* H1 underlying operating profit $3.3 billion vs $3.1
* Cuts 2013 spending by $1 billion
* Targets cash flow uplift by 2016 of $1.3 billion, ROCE of
over 15 percent
* Shares up 1 percent
(Writes through after analyst call, adds Minas Rio detail,
By Clara Ferreira-Marques
LONDON, July 26 Anglo American's new
boss laid out his blueprint for a turnaround of the
underperforming miner on Friday, vowing to cut costs, halve a
$17 billion project pipeline and revive lagging mines to boost
cash and returns by 2016.
A straight-talking Australian engineer who joined Anglo from
South African gold producer AngloGold in April, Mark
Cutifani outlined his first plans alongside better-than-expected
half-year results that still showed a 15 percent drop in profit.
Anglo, the smallest of the major diversified miners, has
trailed behind its peers for much of the past decade, most
recently battling labour unrest in South Africa, where it still
generates half its earnings, and multi-billion dollar cost
overruns in Brazil.
"Are we tapping the potential we have as a group? The answer
is no," Cutifani told investors and analysts, branding Anglo's
performance as "unacceptably poor".
"Over the last eight (quarters) only 11 percent of
operations are delivering consistently against their targets -
we have to up that."
The shake-up offered no quick fix for woes that have
accumulated over decades at Anglo, or specific solutions for
either of its two worst headaches - South African platinum and
the much-delayed Minas Rio Brazilian iron ore project.
But analysts welcomed plans to streamline a cumbersome
corporate structure, cut 2013 capital spending by $1 billion -
largely from Minas Rio - and do more to get better prices for
its commodities by boosting marketing. That last element alone
should provide an annual $500 million boost.
"It is not about wholesale or radical changes at the
operating level, but it is about introducing a much more
disciplined approach to planning, to execution and delivery on
the objectives we have," Cutifani said.
Anglo has seen total capital employed more than double since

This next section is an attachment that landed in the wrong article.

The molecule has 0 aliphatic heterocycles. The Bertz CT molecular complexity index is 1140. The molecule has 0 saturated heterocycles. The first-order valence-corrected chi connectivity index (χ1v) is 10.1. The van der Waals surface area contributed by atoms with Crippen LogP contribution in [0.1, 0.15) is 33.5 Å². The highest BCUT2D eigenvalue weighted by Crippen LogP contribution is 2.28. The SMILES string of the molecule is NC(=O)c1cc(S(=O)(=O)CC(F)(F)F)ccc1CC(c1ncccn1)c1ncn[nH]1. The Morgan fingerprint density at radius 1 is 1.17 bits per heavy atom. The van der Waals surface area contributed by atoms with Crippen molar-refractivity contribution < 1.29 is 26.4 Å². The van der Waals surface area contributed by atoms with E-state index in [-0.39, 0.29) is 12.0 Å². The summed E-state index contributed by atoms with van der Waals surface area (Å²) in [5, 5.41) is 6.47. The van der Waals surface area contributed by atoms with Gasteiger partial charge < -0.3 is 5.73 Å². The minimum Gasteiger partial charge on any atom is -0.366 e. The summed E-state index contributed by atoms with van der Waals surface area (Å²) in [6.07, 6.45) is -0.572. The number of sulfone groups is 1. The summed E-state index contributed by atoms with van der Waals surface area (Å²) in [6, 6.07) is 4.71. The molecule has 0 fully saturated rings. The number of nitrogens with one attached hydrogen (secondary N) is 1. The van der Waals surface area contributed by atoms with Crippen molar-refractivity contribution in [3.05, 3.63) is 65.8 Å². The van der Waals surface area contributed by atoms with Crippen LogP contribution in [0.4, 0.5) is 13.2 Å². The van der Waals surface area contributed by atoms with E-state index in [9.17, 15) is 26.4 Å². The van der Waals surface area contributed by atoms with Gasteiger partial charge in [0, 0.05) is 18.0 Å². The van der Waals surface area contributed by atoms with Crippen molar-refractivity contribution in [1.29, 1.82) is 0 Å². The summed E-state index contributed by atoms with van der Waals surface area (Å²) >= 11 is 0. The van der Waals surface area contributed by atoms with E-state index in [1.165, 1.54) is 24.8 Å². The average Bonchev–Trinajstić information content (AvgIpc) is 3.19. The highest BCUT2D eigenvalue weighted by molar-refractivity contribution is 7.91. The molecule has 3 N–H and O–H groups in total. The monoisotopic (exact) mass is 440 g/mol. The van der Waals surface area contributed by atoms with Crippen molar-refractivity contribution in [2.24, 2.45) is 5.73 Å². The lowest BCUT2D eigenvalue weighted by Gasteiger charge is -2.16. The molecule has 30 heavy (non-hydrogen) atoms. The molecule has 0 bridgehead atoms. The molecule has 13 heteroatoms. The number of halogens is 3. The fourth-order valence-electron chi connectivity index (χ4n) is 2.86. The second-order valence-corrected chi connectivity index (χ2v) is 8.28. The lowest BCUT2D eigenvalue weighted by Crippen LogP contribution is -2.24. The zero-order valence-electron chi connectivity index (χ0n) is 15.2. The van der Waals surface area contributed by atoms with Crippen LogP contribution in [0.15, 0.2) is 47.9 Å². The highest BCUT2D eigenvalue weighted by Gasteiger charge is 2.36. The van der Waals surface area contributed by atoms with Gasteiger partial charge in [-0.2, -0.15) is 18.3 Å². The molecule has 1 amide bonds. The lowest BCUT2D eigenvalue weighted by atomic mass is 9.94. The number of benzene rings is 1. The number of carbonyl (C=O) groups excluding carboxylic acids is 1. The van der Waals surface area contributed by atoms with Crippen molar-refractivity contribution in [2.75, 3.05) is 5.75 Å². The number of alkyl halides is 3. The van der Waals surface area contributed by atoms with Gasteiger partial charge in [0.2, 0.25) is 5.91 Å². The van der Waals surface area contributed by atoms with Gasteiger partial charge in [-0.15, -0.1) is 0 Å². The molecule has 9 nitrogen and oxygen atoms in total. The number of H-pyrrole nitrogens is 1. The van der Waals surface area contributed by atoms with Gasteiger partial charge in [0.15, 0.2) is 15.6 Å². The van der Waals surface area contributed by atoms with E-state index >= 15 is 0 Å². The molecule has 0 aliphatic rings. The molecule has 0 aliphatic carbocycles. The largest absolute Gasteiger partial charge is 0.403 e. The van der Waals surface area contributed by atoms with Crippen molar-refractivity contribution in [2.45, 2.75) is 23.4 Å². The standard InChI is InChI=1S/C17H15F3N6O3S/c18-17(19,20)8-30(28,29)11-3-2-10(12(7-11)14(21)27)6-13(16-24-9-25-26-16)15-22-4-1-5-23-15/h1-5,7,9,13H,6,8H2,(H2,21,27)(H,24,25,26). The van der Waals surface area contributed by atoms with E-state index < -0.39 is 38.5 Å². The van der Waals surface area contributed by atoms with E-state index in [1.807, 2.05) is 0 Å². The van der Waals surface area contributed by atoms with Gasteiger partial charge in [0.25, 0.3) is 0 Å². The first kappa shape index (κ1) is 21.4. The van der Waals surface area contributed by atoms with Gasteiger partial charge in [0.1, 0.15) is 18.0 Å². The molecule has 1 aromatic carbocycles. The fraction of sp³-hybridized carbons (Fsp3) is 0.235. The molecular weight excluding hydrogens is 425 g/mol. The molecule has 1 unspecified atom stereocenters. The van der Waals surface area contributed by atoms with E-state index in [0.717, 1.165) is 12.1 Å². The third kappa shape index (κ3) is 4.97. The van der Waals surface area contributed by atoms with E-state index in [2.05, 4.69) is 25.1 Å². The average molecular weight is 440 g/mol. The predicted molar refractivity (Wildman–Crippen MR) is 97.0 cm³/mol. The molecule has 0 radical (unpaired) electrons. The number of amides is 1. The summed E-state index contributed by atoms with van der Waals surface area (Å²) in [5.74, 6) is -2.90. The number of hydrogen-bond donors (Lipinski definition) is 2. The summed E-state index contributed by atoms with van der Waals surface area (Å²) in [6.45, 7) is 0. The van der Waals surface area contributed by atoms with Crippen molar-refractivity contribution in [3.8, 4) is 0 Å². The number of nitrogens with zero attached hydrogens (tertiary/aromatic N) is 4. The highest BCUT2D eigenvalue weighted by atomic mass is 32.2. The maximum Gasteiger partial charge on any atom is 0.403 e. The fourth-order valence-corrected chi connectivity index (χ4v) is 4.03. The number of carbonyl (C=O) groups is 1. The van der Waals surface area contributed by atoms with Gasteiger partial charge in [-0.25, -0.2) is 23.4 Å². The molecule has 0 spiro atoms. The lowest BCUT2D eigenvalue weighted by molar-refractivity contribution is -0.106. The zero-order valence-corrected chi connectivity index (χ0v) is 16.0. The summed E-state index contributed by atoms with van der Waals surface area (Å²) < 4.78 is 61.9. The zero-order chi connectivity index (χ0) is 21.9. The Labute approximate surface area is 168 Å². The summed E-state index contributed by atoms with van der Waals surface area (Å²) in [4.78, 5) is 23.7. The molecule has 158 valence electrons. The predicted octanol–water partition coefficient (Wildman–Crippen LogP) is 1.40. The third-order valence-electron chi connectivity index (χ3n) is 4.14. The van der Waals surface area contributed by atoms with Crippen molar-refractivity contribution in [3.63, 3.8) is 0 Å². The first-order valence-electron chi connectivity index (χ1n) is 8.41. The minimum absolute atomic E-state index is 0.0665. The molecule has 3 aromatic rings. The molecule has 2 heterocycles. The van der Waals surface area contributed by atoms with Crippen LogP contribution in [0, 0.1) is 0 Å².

2007, but the rate of return on that capital has more than
halved. It will now target a return on capital employed (ROCE) -
a measure of the value a company gets from its assets - of 15
percent by 2016 - compared to 11 percent in the first half and 8
percent for the year to date on spot prices.
To get there, it will need to boost its cash flow by an
annual $3.5 billion - $1.3 billion of that was detailed on
Friday to include cutting overhead costs and slashing by a third
the amount spent on projects not yet approved by the board.
Cutifani did not detail the remaining $2.2 billion, though
much will come from improving performance at its mines, and even
asset sales. Businesses, he said, would have to "pay their way".
Analysts said there remained questions around divestments,
execution and Anglo's balance sheet as debts rise. Anglo shares
climbed by as much as 2 percent against a flat FTSE 100 index in
London before settling 0.9 percent up at 1210 GMT.
"There has been good progress on the cost cutting. The key
issue going forward will be to see that is realised," analyst
Paul Gait at Sanford Bernstein said.
Anglo, like many of its peers, said it would also consider
opportunistic asset sales, though Cutifani said there would be
no "bazaar sale". He confirmed the group was searching for a
partner at $8.8 billion Minas Rio, adding there had been a lot
of inquiries, though having "stubbed its toe" on the project
Anglo was now not under pressure to sell. The financial woes of
existing partner Eike Batista, should he fail to pay his share,
would cost Anglo a maximum of $300 million, he said.
Cutifani will also seek to simplify the group by cutting its
10 business units to 6 - undoing changes brought in by previous
chief executive Cynthia Carroll. That will involve merging
thermal and metallurgical coal together, and base metals.
Cutifani's former right-hand man at AngloGold, Tony O'Neill,
also joins Anglo as group director for - among other things -
mining technology, business performance, asset optimisation and
Anglo, the first of the diversified majors to publish
results, said underlying operating profit fell in the six months
to $3.3 billion, ahead of a consensus estimate of $3.12 billion.
Underlying earnings per share (EPS) came to $0.98.
Anglo held its interim dividend at 32 cents per share.
(Reporting by Clara Ferreira-Marques; Editing by Patrick